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Missent Biopsy Might Have Lessened Tragedy

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A biopsy ordered by a radiologist might have lessened tragic brain damage and affected a multimillion-dollar lawsuit—if only the results had gotten to the right people.

Late last month, a jury in Erie County, Pennsylvania, awarded $3.5 million to a classical pianist and his wife for damage the man suffered after doctors at Hamot Medical Center in the city of Erie failed to diagnose and properly treat a brain infection. In fact, some of the treatment allegedly made the infection worse.

Martin Billey, 50, of Erie, now speaks with difficulty and has trouble comprehending words, math, entertainment—and music. He carries a card to inform people that he is neither drunk nor developmentally disabled. After the verdict, reported Lisa Thompson of the Erie Times-News, he spoke in halting, fragmentary sentences, saying he wished he’d never gone to Hamot. He did manage one final complete sentence: “They robbed me.”

The radiologist was not a defendant, but several other doctors were. However, the jury decided that the hospital, and not any individual doctors, was to blame and must pay.

Billey came to the emergency department on December 31, 2007, saying he was having trouble finding words and speaking. A brain scan revealed three 9 mm lesions, and a chest X-ray showed a mass in his lung that was consistent with the pneumonia for which he had been treated about two weeks earlier, according to court records. He had a slightly elevated temperature.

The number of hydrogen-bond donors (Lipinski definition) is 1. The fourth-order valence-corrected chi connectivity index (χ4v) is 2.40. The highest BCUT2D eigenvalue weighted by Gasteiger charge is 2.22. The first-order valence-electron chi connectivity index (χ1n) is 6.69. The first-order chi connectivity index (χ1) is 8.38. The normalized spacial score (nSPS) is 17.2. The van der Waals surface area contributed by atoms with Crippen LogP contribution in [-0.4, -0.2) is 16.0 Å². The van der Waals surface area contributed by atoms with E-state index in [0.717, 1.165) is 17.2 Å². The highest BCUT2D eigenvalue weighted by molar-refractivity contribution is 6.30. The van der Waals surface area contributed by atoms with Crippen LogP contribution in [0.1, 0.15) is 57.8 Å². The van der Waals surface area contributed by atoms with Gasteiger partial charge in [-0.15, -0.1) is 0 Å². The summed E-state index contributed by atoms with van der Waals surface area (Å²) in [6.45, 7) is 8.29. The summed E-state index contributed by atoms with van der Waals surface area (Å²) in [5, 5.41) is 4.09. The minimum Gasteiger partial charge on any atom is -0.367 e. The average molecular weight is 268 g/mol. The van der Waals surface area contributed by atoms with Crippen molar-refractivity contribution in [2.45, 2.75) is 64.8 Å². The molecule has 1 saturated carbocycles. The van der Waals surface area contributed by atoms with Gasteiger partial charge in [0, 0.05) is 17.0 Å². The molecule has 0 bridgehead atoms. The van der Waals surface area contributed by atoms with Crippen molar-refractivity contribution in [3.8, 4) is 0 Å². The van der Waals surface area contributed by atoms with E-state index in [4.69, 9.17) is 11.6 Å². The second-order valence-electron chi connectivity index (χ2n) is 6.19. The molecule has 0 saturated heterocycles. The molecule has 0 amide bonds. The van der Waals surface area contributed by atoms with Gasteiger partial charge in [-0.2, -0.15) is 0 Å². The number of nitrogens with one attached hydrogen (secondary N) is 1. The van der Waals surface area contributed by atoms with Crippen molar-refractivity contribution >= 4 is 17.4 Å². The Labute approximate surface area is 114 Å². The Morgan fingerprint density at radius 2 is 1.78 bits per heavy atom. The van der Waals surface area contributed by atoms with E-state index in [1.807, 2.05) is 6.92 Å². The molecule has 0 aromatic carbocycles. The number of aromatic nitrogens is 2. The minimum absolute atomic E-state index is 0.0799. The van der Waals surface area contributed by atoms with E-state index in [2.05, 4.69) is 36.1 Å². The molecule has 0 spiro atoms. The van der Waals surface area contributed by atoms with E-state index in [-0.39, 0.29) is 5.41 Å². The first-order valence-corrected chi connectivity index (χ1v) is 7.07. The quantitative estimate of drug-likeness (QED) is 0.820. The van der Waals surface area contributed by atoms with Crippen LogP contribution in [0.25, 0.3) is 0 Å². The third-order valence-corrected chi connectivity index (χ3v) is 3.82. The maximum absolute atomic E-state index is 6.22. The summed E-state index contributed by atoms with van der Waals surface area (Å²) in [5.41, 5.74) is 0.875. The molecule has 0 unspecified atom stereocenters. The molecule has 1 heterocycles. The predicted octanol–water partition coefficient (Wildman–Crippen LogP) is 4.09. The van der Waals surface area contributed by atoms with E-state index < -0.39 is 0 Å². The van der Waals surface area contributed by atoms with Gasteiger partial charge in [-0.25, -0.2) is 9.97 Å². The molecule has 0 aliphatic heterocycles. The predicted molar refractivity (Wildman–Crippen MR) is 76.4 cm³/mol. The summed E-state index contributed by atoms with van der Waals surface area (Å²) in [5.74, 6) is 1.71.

The plaintiffs said the doctors who treated Billey acknowledged from the beginning that his symptoms fit either cancer that had spread from his lung to his brain or a brain infection. However, the lawsuit said, the doctors treated Billey for cancer without confirming the diagnosis.

The neurologist on call ordered high doses of a steroid to reduce brain swelling, which, the plaintiffs said, worsened the infection. A pulmonologist called in to consult ordered a biopsy of the lung mass on January 2, 2008, but signed off on the case before reviewing the results of the biopsy, according to the lawsuit.

The biopsy failed to retrieve matter from the targeted area, so radiologist Joshua Rosenberg ordered a second biopsy on January 8. The results showed no lung cancer, but they were sent only to the head of radiology. No one else saw them.

On January 12, Billey complained that his head felt “full.” He vomited and could not speak coherently. He was rushed to Hamot, where a scan showed the brain lesions had quadrupled in size. An infectious-disease specialist and a neurosurgeon, both consulted for the first time, determined that an infection had destroyed large parts of Billey’s brain, according to court records.

The infection responded to antibiotics. Therefore, the lawsuit said, it could have easily been treated if Billey had been properly diagnosed during the first Hamot visit on December 31.

Lawyers for Hamot declined to comment.

Related seminar: Emergency Radiology


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